continued “I think performers always want to be working on a show that they have a lot to do and the characters are really rich and that’s the case with this show,” said Ruggiero. “Performers very much like to be able to originate roles …they’re really originating these roles so whatever stamp they put on these roles, whoever plays them in the future will be a little in the show.”
The interactive aspect of the musical enhances the production, said Ruggiero.
“It’s a totally different experience … whether you choose it or not, there’s audience interaction because once people start drinking six glasses of wine, some [actors] tend to talk to the audience or feel like they’re more involved,” said Ruggiero.
Cates’ “claim to fame” so far has been her participation in the original “Wicked” on Broadway where she was the understudy for the lead role of Elphaba and went on to play her on the national tour and in the Chicago production. She said even though she hasn’t actually put on a “Wine Lovers” performance yet, the experience is already much different than traditional theater.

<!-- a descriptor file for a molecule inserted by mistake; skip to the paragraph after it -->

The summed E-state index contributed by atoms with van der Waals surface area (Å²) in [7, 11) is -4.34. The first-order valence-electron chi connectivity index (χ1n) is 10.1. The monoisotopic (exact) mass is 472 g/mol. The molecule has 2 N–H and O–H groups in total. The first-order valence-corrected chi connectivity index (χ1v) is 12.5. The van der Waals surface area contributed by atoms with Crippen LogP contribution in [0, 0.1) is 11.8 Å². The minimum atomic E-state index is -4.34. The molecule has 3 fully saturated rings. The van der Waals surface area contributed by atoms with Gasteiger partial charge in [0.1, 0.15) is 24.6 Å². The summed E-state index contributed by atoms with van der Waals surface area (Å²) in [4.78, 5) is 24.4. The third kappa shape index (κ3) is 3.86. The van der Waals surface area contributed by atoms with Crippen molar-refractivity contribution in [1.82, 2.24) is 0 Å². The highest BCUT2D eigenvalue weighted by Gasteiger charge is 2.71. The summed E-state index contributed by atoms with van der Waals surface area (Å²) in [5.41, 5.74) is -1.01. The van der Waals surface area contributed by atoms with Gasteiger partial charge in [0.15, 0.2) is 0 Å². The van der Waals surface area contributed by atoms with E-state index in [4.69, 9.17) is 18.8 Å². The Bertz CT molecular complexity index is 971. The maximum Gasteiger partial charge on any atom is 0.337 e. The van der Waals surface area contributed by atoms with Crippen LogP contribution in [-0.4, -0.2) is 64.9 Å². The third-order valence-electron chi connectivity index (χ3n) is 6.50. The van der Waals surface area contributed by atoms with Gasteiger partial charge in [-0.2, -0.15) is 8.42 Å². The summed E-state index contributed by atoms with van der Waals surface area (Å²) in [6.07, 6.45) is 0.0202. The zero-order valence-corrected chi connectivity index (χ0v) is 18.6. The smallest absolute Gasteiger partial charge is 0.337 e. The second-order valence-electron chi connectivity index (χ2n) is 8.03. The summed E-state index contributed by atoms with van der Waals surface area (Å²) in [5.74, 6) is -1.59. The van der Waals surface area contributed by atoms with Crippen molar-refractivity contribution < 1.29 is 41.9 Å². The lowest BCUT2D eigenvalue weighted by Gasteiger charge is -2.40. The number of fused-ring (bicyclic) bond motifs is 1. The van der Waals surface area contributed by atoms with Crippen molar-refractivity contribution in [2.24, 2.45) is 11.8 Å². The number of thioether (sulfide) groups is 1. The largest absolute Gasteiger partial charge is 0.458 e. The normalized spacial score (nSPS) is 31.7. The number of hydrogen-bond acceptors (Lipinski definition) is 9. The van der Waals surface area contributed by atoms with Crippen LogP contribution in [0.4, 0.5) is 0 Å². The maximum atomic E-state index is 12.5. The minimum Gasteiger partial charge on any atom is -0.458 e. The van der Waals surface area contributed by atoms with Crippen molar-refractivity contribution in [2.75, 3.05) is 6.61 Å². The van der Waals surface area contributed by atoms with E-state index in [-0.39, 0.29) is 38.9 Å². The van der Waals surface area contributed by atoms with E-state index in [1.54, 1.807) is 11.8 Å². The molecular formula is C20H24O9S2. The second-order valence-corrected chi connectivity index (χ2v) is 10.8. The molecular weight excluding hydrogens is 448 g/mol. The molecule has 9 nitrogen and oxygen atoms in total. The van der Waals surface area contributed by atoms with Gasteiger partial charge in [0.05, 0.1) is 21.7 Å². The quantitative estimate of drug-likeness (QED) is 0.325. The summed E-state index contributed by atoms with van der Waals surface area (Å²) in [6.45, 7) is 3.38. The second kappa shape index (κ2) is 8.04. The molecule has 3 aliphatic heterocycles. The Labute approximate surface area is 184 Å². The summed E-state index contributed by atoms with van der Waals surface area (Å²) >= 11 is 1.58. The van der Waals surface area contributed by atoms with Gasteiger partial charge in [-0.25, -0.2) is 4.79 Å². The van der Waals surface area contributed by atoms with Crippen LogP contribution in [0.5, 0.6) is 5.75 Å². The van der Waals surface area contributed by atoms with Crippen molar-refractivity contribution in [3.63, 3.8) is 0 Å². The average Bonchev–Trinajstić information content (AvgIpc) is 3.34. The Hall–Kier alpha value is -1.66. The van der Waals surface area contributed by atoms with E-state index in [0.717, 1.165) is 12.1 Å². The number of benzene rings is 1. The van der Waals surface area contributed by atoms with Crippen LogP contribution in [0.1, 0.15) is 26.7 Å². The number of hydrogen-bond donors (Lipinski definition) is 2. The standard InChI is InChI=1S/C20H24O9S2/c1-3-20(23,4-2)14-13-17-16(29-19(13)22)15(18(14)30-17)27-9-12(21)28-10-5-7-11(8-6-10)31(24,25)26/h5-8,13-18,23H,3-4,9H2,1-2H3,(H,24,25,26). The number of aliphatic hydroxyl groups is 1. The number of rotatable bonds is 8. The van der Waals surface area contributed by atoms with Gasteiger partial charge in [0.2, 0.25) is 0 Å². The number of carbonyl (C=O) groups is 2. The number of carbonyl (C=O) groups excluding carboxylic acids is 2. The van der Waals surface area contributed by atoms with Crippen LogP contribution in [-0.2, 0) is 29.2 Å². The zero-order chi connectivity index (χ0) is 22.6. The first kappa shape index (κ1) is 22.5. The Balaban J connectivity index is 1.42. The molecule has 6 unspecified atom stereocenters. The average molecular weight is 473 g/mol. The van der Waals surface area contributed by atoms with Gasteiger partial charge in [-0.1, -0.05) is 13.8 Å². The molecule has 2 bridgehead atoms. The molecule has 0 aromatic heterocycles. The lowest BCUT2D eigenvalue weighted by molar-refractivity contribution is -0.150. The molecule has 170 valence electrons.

“In Broadway there’s so many more elements with costume and sets and sounds and sorts of stuff. Everything is bigger and more showy,” said Cates. “This show the audience is smaller, close to us and tasting the wine with us, so even though we don’t directly address them, it feels more intimate and interactive and just not something you get in a Broadway show at all.”
The nature of the production itself is also new.
“This is an educational piece too because truly as we learn about the wine, the audience is too so it’s a little more connected than a Broadway spectacular,” said Cates.
Her interest in “Wine Lovers” was sparked from her childhood in California where she was friends with the children of various winery owners.